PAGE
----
LCSR Seminar: Nikolai Matni “Safety and robustness guarantees with learning in the loop”
In this talk, we present recent progress towards developing learning-based control strategies for the design of safe and robust autonomous systems. Our approach is to recognize that machine learning algorithms produce inherently uncertain estimates or predictions, and that this uncertainty must be explicitly quantified (e.g., using non-asymptotic guarantees of contemporary high-dimensional statistics) and accounted for (e.g., using robust control/optimization) when designing safety critical systems. We focus on the optimal control of unknown systems, and show that by integrating modern tools from high-dimensional statistics and robust control, we can provide, to the best of our knowledge, the first end-to-end finite data robustness, safety, and performance guarantees for learning and control. We also briefly highlight how these ideas can be extended to the large-scale distributed setting by similarly integrating tools from structured linear inverse problems with tools from distributed robust and optimal control. As a whole, these results provide a rigorous and contemporary perspective on safe reinforcement learning as applied to continuous control. We conclude with our vision for a general theory of safe learning and control, with the ultimate goal being the design of robust and high performing data-driven autonomous systems.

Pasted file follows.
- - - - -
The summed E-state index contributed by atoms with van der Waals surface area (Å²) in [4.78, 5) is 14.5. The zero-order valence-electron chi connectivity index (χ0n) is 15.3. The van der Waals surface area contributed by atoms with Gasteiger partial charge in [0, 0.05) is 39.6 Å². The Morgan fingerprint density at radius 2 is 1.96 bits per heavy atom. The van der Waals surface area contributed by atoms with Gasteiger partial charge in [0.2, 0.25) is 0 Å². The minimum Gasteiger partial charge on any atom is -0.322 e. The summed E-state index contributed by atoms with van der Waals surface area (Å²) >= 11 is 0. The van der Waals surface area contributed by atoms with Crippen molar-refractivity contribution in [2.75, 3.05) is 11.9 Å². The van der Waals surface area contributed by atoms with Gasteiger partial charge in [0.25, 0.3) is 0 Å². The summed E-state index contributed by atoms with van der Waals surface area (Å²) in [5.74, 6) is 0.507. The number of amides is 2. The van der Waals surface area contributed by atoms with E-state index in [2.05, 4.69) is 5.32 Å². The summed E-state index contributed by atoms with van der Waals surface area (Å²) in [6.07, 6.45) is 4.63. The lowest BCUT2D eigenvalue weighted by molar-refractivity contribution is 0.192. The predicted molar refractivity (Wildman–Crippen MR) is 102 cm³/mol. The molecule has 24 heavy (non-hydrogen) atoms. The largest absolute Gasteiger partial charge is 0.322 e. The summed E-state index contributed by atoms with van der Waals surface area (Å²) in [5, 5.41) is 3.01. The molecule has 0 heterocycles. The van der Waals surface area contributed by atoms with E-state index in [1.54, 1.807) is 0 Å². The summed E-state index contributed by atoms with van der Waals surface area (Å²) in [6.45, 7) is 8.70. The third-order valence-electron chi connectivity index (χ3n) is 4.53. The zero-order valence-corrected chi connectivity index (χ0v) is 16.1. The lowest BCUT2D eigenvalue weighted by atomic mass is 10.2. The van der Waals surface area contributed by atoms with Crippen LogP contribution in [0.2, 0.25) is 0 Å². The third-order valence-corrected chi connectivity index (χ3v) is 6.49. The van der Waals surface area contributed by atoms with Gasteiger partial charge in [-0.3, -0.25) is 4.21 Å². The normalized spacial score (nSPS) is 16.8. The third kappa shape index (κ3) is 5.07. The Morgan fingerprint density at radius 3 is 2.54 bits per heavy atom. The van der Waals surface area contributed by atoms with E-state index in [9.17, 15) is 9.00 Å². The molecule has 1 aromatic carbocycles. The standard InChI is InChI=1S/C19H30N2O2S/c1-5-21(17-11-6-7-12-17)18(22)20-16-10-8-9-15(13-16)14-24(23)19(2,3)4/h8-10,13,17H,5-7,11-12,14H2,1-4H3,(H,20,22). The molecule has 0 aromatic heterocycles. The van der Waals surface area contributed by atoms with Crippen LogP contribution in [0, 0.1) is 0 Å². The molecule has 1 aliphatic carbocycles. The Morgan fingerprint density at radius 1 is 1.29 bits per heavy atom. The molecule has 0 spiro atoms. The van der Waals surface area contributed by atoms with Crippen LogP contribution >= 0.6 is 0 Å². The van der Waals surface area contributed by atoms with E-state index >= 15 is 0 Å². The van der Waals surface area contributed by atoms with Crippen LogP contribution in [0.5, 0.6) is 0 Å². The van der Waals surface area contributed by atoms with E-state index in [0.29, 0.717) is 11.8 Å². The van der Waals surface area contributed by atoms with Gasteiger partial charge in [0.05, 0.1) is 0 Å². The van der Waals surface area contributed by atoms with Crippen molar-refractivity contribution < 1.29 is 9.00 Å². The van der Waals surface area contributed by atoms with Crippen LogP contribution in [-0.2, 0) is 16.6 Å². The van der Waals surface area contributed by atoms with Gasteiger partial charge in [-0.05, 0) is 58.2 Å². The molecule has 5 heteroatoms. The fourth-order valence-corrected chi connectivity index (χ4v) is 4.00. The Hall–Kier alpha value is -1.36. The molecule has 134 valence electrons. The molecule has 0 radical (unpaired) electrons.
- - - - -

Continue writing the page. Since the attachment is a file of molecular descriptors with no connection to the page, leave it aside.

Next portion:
Nikolai Matni is an assistant professor in the Department of Electrical and Systems Engineering at the University of Pennsylvania, where he is also a member of the GRASP Lab, PRECISE Center, and Applied Mathematics and Computational Science graduate group. Prior to joining Penn, Nikolai was a postdoctoral scholar in EECS at UC Berkeley. He has also held a position as a postdoctoral scholar in the Computing and Mathematical Sciences at Caltech. He received his Ph.D. in Control and Dynamical Systems from Caltech in June 2016. He also holds B.A.Sc. and M.A.Sc. in Electrical Engineering from the University of British Columbia, Vancouver, Canada. His research interests broadly encompass the use of learning, optimization, and control in the design and analysis of safety-critical and data-driven cyber-physical systems. Nikolai was awarded the IEEE CDC 2013 Best Student Paper Award (first ever sole author winner) and the IEEE ACC 2017 Best Student Paper Award (as co-advisor).